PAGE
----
Releasing his latest Annual Report, Ontario Ombudsman Paul Dubé reflected on the stunning and ongoing challenges faced by the province’s public sector due to the coronavirus pandemic. “The profound shock to our public infrastructure and systems will provide countless lessons, as well as opportunities to strengthen them in future,” writes Mr. Dubé, whose office handled 26,423 complaints and inquiries about broader public sector services in fiscal 2019-2020. “We stand ready, as always, to help.” Mr. Dubé notes that 2019-2020 was also “a year like no other” for the Ombudsman’s office, in that it began with the expansion of his mandate to two brand-new areas – children and youth in care, and French language services – and ended with the coronavirus crisis.

Creative Destruction

20th century economist Joseph Schumpeter’s ideas can help Canada recover from recession

Opening up markets to competition and encouraging entrepreneurship—insights from economist Joseph Schumpeter nearly 100 years ago—are key to recovering from the current recession. A new book, the Essential Joseph Schumpeter (and its accompanying website and animated videos), published by the Fraser Institute, provides an accessible overview of Schumpeter’s key ideas including the importance of entrepreneurship to economic growth. “Even though he was writing nearly 100 years ago, Schumpeter recognized that the creativity, innovation and ingenuity of entrepreneurs fuels prosperity and growth,” said Russell S. Sobel, professor of economics and entrepreneurship at The Citadel in South Carolina and co-author of the new book. Schumpeter is best known for popularizing the term “creative destruction”—the process where new innovations arise and cause the old way of doing things to disappear.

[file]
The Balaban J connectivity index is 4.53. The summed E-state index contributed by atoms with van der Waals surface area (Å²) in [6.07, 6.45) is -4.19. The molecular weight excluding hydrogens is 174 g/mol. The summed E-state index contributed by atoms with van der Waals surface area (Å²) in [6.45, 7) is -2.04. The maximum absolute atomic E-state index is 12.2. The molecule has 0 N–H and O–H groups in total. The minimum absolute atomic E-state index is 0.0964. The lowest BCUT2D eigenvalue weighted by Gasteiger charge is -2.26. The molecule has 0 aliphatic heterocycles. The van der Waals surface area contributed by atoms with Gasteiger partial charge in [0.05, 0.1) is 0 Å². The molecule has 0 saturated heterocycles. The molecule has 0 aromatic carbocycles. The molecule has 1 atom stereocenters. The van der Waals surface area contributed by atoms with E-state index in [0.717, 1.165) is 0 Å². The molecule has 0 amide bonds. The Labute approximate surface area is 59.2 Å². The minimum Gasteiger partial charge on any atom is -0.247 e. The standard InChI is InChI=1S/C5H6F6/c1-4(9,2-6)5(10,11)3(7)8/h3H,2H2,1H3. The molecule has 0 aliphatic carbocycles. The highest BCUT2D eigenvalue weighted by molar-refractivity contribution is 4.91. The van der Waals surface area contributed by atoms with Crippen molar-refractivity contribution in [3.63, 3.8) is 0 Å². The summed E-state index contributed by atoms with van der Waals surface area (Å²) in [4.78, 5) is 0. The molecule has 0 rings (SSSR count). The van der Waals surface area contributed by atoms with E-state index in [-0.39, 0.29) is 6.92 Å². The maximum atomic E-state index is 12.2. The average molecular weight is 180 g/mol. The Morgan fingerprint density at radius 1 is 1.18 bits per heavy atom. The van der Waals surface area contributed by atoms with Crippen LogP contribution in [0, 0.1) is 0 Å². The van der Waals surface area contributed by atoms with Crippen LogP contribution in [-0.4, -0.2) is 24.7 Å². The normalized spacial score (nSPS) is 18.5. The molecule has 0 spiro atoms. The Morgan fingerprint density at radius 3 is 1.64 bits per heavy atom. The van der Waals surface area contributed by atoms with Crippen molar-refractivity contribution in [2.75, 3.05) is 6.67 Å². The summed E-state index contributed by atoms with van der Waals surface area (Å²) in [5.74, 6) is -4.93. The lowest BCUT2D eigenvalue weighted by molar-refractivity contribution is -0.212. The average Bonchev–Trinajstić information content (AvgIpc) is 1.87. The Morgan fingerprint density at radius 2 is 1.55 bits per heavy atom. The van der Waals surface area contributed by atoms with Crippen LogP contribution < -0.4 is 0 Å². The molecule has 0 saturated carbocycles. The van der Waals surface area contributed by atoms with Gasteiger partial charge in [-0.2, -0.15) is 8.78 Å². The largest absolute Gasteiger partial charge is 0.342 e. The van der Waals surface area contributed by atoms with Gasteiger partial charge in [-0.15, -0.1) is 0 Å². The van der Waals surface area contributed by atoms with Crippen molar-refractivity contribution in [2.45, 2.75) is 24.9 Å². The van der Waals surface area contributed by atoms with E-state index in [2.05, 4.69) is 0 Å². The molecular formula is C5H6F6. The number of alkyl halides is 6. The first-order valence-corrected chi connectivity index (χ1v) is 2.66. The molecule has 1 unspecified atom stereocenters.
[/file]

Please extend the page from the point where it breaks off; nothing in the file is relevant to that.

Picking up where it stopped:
Moving Forward

How the pandemic will shape the near future

Bill Gates talks best (and worst) case scenarios for the coronavirus pandemic in the months ahead, explaining the challenges of reducing virus transmission, providing an update on promising vaccine candidates, offering his thoughts on reopening and even taking a moment to address conspiracy theories circulating about himself. Stay tuned for his critical call to fellow philanthropists to ramp up their action, ambition and awareness to create a better world for all.

12 Month Shift